Frequencies of flare occurrence: Interaction Between convection and coronal loops.
Observations of solar and stellar flares have revealed the presence of power law dependences between the flare energy and the time interval between flares. Various models have been proposed to explain these dependences, and to explain the numerical value of the power law indices. Here, we propose a model in which convective flows in granules force the foot-points of coronal magnetic loops, which are frozen-in to photospheric gas, to undergo a random walk. In certain conditions, this can lead to a twist in the loop, which drives the loop unstable if the twist exceeds a critical value. The possibility that a solar flare is caused by such a twist-induced instability in a loop has been in the literature for decades. Here, we quantify the process in an approximate way with a view to replicating the power-law index. We find that, for relatively small flares, the random walk twisting model leads to a rather steep power law slope which agrees very well with the index derived from a sample of 56,000+ solar X-ray flares reported by the GOES satellites. For relatively large flares, we find that the slope of the power law is shallower. The empirical power law slopes reported for flare stars also have a range which overlaps with the slopes obtained here. We suggest that in the coolest stars, a significant change in slope should occur when the frozen-flux assumption breaks down due to low electrical conductivity.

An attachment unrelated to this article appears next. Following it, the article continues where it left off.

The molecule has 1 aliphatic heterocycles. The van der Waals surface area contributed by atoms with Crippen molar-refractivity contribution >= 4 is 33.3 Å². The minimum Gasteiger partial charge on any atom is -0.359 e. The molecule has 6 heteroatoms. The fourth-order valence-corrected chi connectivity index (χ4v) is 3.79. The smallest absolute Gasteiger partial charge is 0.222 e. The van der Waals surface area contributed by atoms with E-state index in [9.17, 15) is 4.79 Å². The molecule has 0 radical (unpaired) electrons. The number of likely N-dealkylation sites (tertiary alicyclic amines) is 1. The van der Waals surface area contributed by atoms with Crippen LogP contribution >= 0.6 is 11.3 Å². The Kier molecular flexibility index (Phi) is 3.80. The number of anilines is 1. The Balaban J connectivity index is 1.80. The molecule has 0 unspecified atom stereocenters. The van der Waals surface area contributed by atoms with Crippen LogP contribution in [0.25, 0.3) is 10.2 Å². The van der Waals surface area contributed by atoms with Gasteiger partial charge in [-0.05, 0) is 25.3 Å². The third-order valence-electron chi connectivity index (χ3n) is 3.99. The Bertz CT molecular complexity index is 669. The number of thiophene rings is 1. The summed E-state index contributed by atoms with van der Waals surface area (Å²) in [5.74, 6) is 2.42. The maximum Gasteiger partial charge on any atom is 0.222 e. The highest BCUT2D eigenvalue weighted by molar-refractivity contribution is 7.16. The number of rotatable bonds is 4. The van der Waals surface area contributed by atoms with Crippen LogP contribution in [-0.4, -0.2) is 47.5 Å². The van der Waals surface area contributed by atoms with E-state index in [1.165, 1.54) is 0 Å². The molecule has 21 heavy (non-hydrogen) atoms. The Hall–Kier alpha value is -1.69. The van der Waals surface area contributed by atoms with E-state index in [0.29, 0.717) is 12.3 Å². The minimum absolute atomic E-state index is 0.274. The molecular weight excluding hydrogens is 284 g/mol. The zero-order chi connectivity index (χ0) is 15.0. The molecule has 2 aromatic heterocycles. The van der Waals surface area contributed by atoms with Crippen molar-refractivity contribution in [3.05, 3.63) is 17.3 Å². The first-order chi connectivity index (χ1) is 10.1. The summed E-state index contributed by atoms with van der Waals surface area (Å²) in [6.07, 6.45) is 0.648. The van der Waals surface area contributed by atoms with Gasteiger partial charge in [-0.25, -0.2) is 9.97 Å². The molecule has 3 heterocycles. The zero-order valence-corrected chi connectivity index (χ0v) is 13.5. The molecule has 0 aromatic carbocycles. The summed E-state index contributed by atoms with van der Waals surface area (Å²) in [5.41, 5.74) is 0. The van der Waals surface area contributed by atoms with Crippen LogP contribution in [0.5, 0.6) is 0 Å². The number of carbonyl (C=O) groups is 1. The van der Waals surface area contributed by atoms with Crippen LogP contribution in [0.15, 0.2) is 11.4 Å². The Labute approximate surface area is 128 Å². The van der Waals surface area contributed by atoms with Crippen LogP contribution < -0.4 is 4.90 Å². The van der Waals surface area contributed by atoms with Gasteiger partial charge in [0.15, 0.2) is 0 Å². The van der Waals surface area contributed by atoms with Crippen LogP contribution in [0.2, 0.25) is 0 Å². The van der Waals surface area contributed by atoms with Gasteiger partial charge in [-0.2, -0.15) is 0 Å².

Publisher URL: http://arxiv.org/abs/1801.07708